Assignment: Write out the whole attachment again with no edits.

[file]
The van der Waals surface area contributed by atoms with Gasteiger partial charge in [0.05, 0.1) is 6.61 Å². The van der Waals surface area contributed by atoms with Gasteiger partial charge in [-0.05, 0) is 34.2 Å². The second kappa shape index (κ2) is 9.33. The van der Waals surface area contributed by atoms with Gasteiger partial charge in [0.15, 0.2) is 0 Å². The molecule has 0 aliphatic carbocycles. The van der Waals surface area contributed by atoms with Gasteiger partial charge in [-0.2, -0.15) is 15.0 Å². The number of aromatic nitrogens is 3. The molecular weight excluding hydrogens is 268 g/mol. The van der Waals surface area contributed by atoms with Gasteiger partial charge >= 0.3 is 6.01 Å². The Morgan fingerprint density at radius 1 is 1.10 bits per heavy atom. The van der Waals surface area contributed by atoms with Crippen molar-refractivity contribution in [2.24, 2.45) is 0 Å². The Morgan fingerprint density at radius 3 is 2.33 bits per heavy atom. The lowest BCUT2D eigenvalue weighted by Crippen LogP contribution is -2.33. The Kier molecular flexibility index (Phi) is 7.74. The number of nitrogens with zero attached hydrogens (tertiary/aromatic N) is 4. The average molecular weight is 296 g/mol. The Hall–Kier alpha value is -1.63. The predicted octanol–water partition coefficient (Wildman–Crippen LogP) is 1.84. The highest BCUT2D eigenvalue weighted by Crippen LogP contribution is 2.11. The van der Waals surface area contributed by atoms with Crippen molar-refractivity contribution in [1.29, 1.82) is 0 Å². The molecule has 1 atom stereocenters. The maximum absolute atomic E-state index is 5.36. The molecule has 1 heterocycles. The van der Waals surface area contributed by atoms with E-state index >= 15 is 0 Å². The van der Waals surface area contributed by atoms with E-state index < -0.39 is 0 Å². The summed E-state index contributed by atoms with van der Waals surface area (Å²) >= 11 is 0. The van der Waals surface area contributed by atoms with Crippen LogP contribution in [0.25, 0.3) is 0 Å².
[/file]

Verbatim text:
The van der Waals surface area contributed by atoms with Gasteiger partial charge in [0.05, 0.1) is 6.61 Å². The van der Waals surface area contributed by atoms with Gasteiger partial charge in [-0.05, 0) is 34.2 Å². The second kappa shape index (κ2) is 9.33. The van der Waals surface area contributed by atoms with Gasteiger partial charge in [0.15, 0.2) is 0 Å². The molecule has 0 aliphatic carbocycles. The van der Waals surface area contributed by atoms with Gasteiger partial charge in [-0.2, -0.15) is 15.0 Å². The number of aromatic nitrogens is 3. The molecular weight excluding hydrogens is 268 g/mol. The van der Waals surface area contributed by atoms with Gasteiger partial charge >= 0.3 is 6.01 Å². The Morgan fingerprint density at radius 1 is 1.10 bits per heavy atom. The van der Waals surface area contributed by atoms with Crippen molar-refractivity contribution in [2.24, 2.45) is 0 Å². The Morgan fingerprint density at radius 3 is 2.33 bits per heavy atom. The lowest BCUT2D eigenvalue weighted by Crippen LogP contribution is -2.33. The Kier molecular flexibility index (Phi) is 7.74. The number of nitrogens with zero attached hydrogens (tertiary/aromatic N) is 4. The average molecular weight is 296 g/mol. The Hall–Kier alpha value is -1.63. The predicted octanol–water partition coefficient (Wildman–Crippen LogP) is 1.84. The highest BCUT2D eigenvalue weighted by Crippen LogP contribution is 2.11. The van der Waals surface area contributed by atoms with Crippen molar-refractivity contribution in [1.29, 1.82) is 0 Å². The molecule has 1 atom stereocenters. The maximum absolute atomic E-state index is 5.36. The molecule has 1 heterocycles. The van der Waals surface area contributed by atoms with E-state index >= 15 is 0 Å². The van der Waals surface area contributed by atoms with E-state index < -0.39 is 0 Å². The summed E-state index contributed by atoms with van der Waals surface area (Å²) >= 11 is 0. The van der Waals surface area contributed by atoms with Crippen LogP contribution in [0.25, 0.3) is 0 Å².